I drank Dr. Pepper in intermediate school. You could buy a 12 ounce tin can of it from the machine in the school office. It cost 35 cents. The machine also offered Coke, Tab, root beer and grape soda and would be put on restriction whenever a can was found littered on campus.
It must have been high school when my friend who loved Coca-Cola introduced me to the sheer joy of consuming it. He would pull two cans from his refrigerator and serve them over ice. There was something fulfilling about a brown bubbly beverage entering into you that made everything right with the world. I began to choose Coke every time I had a soda. In college I kept my dorm’s mini-fridge stocked with Coke. I had a good and a candy bar for breakfast most mornings.
For the past 25 years or so I’ve usually had about one Coke a day. For a while it was first thing in the morning until I finally learned how to brew coffee. Then I began to drink a Coke on the way to work. I got a lot of comfort transitioning from home to work sucking down a Coke. I felt I needed it.
When I first started enjoying Coke in the early 80’s it was made using cane sugar. Maybe back when they changed the formula and then brought back Classic Coke, the re-introduced classic wasn’t exactly the same. I thought it tasted different but was too stoked to care. Today most sodas don’t have cane sugar. Companies use high fructose corn syrup. HFCS is cheaper and blends better. And isn’t it generous that most fast food restaurants let you help yourself to it these days?
I heard this rumor and like global warming and other theories this scientific notion is disputed all around. But to someone who consumes HFCS in abundance I needed to at least consider it. There is a hormone in a normally functioning human body called leptin. Leptin is a circulating signal that reduces appetite. It tells you you’re full so you stop eating. High fructose corn syrup is believed to induce leptin resistance which means you don’t receive its signal. In other words, according to some studies, HFCS consumption makes you stay hungry. Several of these studies link this directly to obesity.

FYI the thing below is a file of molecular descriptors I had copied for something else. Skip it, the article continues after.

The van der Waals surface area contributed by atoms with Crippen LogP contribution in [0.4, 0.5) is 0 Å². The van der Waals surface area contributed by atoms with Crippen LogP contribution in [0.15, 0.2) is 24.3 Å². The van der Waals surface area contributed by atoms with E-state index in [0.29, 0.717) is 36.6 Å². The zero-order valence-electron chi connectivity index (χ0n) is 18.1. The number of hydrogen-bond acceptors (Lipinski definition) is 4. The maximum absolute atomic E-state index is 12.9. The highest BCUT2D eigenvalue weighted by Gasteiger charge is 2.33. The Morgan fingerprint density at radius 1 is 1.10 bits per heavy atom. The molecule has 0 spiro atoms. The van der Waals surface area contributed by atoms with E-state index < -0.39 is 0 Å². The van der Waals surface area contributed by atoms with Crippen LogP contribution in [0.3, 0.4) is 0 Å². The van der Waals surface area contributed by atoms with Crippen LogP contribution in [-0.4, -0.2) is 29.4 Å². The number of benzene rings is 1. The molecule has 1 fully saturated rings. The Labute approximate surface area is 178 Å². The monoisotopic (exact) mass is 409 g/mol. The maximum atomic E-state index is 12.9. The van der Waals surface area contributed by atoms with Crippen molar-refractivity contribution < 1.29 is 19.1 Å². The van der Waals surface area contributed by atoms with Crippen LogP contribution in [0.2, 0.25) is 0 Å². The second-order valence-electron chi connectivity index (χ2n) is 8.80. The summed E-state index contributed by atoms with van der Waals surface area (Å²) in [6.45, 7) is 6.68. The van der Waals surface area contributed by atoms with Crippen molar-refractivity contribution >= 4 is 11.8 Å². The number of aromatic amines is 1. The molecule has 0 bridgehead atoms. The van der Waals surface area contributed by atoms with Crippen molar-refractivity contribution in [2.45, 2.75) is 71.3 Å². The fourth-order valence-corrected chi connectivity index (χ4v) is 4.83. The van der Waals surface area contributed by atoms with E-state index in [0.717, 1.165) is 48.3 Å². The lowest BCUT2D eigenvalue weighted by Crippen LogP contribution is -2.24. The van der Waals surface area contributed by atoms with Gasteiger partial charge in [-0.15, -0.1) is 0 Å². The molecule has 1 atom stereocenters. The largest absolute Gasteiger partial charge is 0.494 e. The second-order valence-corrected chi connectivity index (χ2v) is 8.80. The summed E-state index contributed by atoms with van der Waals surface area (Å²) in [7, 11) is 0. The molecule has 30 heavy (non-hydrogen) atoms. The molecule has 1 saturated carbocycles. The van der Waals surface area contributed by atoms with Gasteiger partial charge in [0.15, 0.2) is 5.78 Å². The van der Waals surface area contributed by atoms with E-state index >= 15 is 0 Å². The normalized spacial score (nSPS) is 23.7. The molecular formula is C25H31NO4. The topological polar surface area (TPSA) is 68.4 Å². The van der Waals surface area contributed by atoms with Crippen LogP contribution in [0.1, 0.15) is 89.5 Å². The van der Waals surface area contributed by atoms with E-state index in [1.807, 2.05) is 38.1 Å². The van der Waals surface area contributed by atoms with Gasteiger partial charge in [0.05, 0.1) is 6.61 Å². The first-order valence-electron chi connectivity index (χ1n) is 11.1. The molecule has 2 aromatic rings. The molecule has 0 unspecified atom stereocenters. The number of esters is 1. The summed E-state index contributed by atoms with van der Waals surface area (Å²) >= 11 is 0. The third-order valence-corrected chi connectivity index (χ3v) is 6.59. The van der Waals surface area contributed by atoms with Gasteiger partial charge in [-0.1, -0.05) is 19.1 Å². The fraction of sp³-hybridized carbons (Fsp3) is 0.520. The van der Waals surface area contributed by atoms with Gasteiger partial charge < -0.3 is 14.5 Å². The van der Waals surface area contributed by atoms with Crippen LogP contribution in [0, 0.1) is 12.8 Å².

A year ago I was usually about 210 pounds when I would step on a scale. I didn’t care too much. I figured it could be worse. Lately our family has really tried to watch spending. Coca-cola is almost always on sale somewhere, but we stopped cases just about 2 months ago. I quit drinking Coke. Over the weeks Prajna told me my face was looking thinner. Finally I figured out how to work her sophisticated 21st century scale. It told me I was 189 pounds. I couldn’t remember the last time I was under 200 pounds.
One question I got asked what did I replace the Coke with. It’s a good question because I still looked forward to going to work every day because that meant I could enjoy drinking an ice cold Coca-Cola on the way. I didn’t replace it with anything. I have some mints I thought I could use and I also drink lots of water. I get caffeine in the morning from a couple cups of coffee. The other question is do I miss Coke. Oh yes I do. But it wasn’t until I stepped on the scale the other day that I decided that I really had stopped for good.